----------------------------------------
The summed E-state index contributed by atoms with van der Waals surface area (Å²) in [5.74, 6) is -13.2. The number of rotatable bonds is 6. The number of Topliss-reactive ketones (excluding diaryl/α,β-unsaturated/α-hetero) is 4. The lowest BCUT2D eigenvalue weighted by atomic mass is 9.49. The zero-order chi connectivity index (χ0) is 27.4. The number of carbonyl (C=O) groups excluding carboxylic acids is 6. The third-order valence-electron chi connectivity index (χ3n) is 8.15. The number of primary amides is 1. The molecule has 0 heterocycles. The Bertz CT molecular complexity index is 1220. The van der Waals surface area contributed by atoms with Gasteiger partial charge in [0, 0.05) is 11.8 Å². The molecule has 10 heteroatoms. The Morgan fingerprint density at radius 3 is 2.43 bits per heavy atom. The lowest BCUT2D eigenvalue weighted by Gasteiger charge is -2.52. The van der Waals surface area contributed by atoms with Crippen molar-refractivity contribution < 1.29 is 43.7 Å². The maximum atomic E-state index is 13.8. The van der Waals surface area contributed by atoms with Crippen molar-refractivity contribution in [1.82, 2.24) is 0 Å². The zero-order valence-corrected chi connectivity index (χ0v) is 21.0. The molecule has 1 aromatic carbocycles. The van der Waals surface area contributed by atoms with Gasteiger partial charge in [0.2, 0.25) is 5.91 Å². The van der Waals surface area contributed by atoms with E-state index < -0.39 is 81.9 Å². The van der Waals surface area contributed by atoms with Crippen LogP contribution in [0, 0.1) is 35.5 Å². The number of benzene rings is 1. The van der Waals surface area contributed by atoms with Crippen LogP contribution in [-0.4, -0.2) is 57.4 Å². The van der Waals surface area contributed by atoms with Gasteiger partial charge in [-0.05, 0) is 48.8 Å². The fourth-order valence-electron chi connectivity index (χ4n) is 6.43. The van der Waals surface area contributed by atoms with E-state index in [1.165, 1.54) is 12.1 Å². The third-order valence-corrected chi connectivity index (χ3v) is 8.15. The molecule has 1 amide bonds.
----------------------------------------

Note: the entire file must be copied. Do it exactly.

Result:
The summed E-state index contributed by atoms with van der Waals surface area (Å²) in [5.74, 6) is -13.2. The number of rotatable bonds is 6. The number of Topliss-reactive ketones (excluding diaryl/α,β-unsaturated/α-hetero) is 4. The lowest BCUT2D eigenvalue weighted by atomic mass is 9.49. The zero-order chi connectivity index (χ0) is 27.4. The number of carbonyl (C=O) groups excluding carboxylic acids is 6. The third-order valence-electron chi connectivity index (χ3n) is 8.15. The number of primary amides is 1. The molecule has 0 heterocycles. The Bertz CT molecular complexity index is 1220. The van der Waals surface area contributed by atoms with Gasteiger partial charge in [0, 0.05) is 11.8 Å². The molecule has 10 heteroatoms. The Morgan fingerprint density at radius 3 is 2.43 bits per heavy atom. The lowest BCUT2D eigenvalue weighted by Gasteiger charge is -2.52. The van der Waals surface area contributed by atoms with Crippen molar-refractivity contribution < 1.29 is 43.7 Å². The maximum atomic E-state index is 13.8. The van der Waals surface area contributed by atoms with Crippen molar-refractivity contribution in [1.82, 2.24) is 0 Å². The zero-order valence-corrected chi connectivity index (χ0v) is 21.0. The molecule has 1 aromatic carbocycles. The van der Waals surface area contributed by atoms with Gasteiger partial charge in [0.2, 0.25) is 5.91 Å². The van der Waals surface area contributed by atoms with E-state index < -0.39 is 81.9 Å². The van der Waals surface area contributed by atoms with Crippen LogP contribution in [0, 0.1) is 35.5 Å². The number of benzene rings is 1. The van der Waals surface area contributed by atoms with Crippen LogP contribution in [-0.4, -0.2) is 57.4 Å². The van der Waals surface area contributed by atoms with Gasteiger partial charge in [-0.05, 0) is 48.8 Å². The fourth-order valence-electron chi connectivity index (χ4n) is 6.43. The van der Waals surface area contributed by atoms with E-state index in [1.165, 1.54) is 12.1 Å². The third-order valence-corrected chi connectivity index (χ3v) is 8.15. The molecule has 1 amide bonds.